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Keyword: boreal forest

Wind speed and relative humidity influence spatial patterns of burn severity in boreal forests of northeastern China

Publications Posted on: October 05, 2018
We investigated relationships between the spatial patterns of burn severity in Chinese boreal forests and weather parameters. Patch size, shape and arrangement differed between high-severity and low/moderate-severity patches.Wind speed and relative humidity were dominant weather parameters of spatial variation in burn severity.

Silviculture's role in managing boreal forests

Publications Posted on: March 30, 2018
Boreal forests, which are often undeveloped, are a major source of raw materials for many countries. They are circumpolar in extent and occupy a belt to a width of 1000 km in certain regions. Various conifer and hardwood species ranging from true firs to poplars grow in boreal forests. These species exhibit a wide range of shade tolerance and growth characteristics, and occupy different successional positions.

Contributions of ignitions, fuels, and weather to the spatial patterns of burn probability of a boreal landscape

Publications Posted on: March 22, 2012
The spatial pattern of fire observed across boreal landscapes is the outcome of complex interactions among components of the fire environment. We investigated how the naturally occurring patterns of ignitions, fuels, and weather generate spatial pattern of burn probability (BP) in a large and highly fireprone boreal landscape of western Canada, Wood Buffalo National Park.

Boreal forest fire emissions in fresh Canadian smoke plumes: C1-C10 volatile organic compounds (VOCs), CO2, CO, NO2, NO, HCN and CH3CN

Publications Posted on: October 07, 2011
Boreal regions comprise about 17% of the global land area, and they both affect and are influenced by climate change. To better understand boreal forest fire emissions and plume evolution, 947 whole air samples were collected aboard the NASA DC-8 research aircraft in summer 2008 as part of the ARCTAS-B field mission, and analyzed for 79 non-methane volatile organic compounds (NMVOCs) using gas chromatography.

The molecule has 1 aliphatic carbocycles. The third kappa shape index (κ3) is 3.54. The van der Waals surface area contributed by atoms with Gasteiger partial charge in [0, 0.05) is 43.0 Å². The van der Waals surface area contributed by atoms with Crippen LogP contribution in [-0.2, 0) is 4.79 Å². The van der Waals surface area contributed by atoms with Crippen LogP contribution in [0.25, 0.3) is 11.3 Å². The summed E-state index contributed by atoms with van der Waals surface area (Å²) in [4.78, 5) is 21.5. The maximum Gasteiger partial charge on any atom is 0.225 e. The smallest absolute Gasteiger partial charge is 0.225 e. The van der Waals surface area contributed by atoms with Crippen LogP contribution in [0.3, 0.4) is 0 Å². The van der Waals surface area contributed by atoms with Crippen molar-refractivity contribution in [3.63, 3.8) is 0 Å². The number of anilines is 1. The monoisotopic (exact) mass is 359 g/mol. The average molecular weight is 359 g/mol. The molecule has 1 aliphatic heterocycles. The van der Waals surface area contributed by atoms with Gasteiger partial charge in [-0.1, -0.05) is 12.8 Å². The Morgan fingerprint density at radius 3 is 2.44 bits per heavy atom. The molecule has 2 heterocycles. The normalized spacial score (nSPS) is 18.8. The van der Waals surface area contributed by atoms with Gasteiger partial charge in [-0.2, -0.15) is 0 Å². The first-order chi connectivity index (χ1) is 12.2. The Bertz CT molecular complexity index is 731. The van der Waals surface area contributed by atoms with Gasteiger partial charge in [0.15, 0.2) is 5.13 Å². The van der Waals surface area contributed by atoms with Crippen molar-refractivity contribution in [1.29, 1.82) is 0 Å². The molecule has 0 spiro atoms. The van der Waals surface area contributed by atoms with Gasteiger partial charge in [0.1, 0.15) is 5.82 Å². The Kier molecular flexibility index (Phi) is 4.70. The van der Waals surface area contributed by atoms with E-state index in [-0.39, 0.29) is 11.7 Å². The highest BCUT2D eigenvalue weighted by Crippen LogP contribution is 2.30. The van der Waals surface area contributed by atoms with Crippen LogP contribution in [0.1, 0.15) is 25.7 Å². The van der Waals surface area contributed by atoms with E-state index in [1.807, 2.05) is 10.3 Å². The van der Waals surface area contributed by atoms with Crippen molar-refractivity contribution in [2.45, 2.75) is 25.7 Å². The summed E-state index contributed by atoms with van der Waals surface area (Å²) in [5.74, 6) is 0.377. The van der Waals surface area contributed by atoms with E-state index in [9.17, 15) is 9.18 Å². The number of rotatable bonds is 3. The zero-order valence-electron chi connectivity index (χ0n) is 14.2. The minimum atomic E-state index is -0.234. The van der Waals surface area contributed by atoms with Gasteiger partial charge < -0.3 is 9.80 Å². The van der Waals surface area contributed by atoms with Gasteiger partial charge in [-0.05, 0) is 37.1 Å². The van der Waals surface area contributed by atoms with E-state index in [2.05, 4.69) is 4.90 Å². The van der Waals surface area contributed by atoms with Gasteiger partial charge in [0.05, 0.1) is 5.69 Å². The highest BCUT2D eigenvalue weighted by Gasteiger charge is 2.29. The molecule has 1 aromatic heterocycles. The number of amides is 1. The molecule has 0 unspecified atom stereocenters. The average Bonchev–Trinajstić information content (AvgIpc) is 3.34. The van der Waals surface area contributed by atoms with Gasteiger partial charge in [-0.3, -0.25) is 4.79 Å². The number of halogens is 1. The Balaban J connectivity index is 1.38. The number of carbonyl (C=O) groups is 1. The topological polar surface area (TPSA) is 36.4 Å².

Effect of wildfire and fireline construction on the annual depth of thaw in a black spruce permafrost forest in interior Alaska: a 36-year record of recovery

Publications Posted on: March 19, 2009
Maximum thaw depths were measured annually in an unburned stand, a heavily burned stand, and a fireline in and adjacent to the 1971 Wickersham fire. Maximum thaw in the unburned black spruce stand ranged from 36 to 52 cm. In the burned stand, thaw increased each year to a maximum depth of 302 cm in 1995. In 1996, the entire layer of seasonal frost remained, creating a new active layer depth at 78 cm.

Relationships between prefire composition, fire impact, and postfire legacies in the boreal forest of Eastern Canada

Publications Posted on: September 18, 2007
Canadian mixedwood forests have a high compositional and structural diversity. It includes both hardwood (aspen, balsam poplar, and white birch) and softwood (balsam fir, white spruce, black spruce, larch, and white cedar) species that can form pure stands or mixed stands. This heterogeneity results in a variety of vertical structural strata that can potentially interact with fire behaviour.

Conservation assessment for great-spurred violet in the Black Hills National Forest, South Dakota and Wyoming

Publications Posted on: July 27, 2006
Great-spurred violet (Viola selkirkii Pursh ex Goldie; Violaceae) is an early spring flowering herb that occurs in the boreal and Rocky Mountain regions of North America, and cool temperate regions of Eurasia, eastern China and Japan. In the Black Hills, the species is restricted to spruce-dominated forests in cold, shady ravines from 5,400 to 7,000 ft (1,645 to 2,135 m) elevation on soils derived from granitic parent material.